Back in 2014, I had the pleasure of writing about Anaconda Mining, a small company out of Toronto with a lot of clout. Environmentally and community friendly, this mainly gold mining company has grand plans for expansion. The acquisition of Orex is furthering the Goldboro project in Nova Scotia, the gold mine at Point Rousse in Newfoundland is active, and there are a host of ancillary endeavours. We spoke with its President and Chief Executive Officer Dustin Angelo.
In May of 2017, Anaconda purchased Orex Exploration, which had the Goldboro project in Nova Scotia. Anaconda now oversees the development of the high-grade gold deposit that has roughly 870,000 ounces.
“All of 2017, we started the development process and continue with that. We hit a major milestone in January and announced the preliminary economic assessment, which we are pretty pleased about,” says Dustin.
The preliminary economic assessment demonstrated a net present value (NPV) of about $120 million (all figures Canadian), on a seven percent discount rate. It is about a 38 percent internal rate of return (IRR) and the payback period was just under three years. The mine life is nearly nine years.
The operating economics are very good as well. The cash operating cost per ounce is about $650.00 and the all-in sustaining cash costs are just under $800. The goal for Anaconda is to become a mid-sized company. It has been producing at a modest level for several years, and Goldboro is its first sizable acquisition, helping Anaconda to become a larger producer.
“Once Goldboro gets into production, we are looking to be in the range of about 50,000 to 60,000 ounces per year of gold production. It may still be on the smaller side, but it is a huge step for us,” says Dustin.
Goldboro brings with it a higher market profile for Anaconda and gives more credibility to do transactions to acquire further projects. In building the production profile, Anaconda is getting the word out about what it is capable.
Anaconda’s success is due in part to ongoing efforts to give back to the community and conversations with Indigenous groups. “We have a philosophy that we look at the interests of all stakeholders, not just shareholders, and we think that has long-term benefits to our company and to the surrounding area and to our shareholders,” says Dustin.
Since we last talked over four years ago, Anaconda has done a lot in giving to the local community, such as an annual contribution to the regional swim program in the Baie Verte area of Newfoundland and Labrador. It has also supported the regional hockey rink and a variety of other charitable organizations and events. A few years back it gave a $50,000 donation to Hope Air, a charity that assists with medical travel and a service that people from the area have used.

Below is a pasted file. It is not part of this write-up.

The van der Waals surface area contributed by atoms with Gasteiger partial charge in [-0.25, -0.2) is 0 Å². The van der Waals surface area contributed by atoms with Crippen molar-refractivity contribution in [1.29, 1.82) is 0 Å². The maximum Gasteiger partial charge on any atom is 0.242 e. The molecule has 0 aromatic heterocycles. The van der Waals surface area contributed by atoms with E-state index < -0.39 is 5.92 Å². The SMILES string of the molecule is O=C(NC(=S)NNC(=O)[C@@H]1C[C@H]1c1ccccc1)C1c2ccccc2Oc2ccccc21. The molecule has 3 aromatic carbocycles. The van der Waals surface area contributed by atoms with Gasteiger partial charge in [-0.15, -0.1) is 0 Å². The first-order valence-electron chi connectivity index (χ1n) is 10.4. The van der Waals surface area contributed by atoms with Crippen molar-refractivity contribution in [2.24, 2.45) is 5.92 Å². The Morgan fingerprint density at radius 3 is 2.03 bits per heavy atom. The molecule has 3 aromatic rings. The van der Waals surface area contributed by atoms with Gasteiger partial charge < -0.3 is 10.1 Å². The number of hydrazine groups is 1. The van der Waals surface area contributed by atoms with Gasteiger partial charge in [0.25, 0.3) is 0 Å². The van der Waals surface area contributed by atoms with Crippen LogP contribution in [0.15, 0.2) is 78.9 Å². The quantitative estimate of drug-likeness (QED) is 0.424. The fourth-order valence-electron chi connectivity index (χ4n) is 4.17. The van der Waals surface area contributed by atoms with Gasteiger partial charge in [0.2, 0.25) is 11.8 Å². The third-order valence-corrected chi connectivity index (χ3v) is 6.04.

In the beginning, when Anaconda was a turnaround project, the community, its employees, vendors and the government were all involved and helped during tough times. “We feel like we are a part of the community and need to act as a responsible member, so we do that by giving back, providing employment and being environmentally responsible,” says Dustin.
Anaconda is in the process of drilling at the Goldboro site. The 7,000-metre drill program started in October of 2017 and is going very well. The goal is to demonstrate the ability to expand the known deposit area and do some infill drilling to shore up its mine planning with the preliminary economic assessment (PEA). The testing of the core samples are in line with expectations and, in certain cases, exceeding them.
The mining company has been working for the past eight years at Point Rousse in Newfoundland. Recently, it has been able to demonstrate that there are more mineral resources around the site and approximately four and a half kilometres from the operating mill. One such discovery is called Argyle. In January, it put out the first mineral resource estimate on Argyle that estimated about 70,000 ounces of indicated and inferred resources.
“It’s ‘open pittable,’ as we like to say, and the grade is just over two grams per tonne, which is about a third higher that what it is currently being mined at the Pine Cove pit. We are excited about it because it will add life to the local production,” says Dustin.
The deposit itself is still open in all directions, and Anaconda is performing exploration drilling there as well. It is seeing the ability to expand the deposit area. It has just finished a twelve-hole test drilling program and has announced all of the assay results.
Anaconda is innovative in repurposing its mine waste and rock tailings. Over the last two years, Anaconda sold mine waste from open pit mining operations as a construction aggregate product to a project down in South Carolina. This involved about three million tonnes of waste rock that was in waste dumps and in the ground.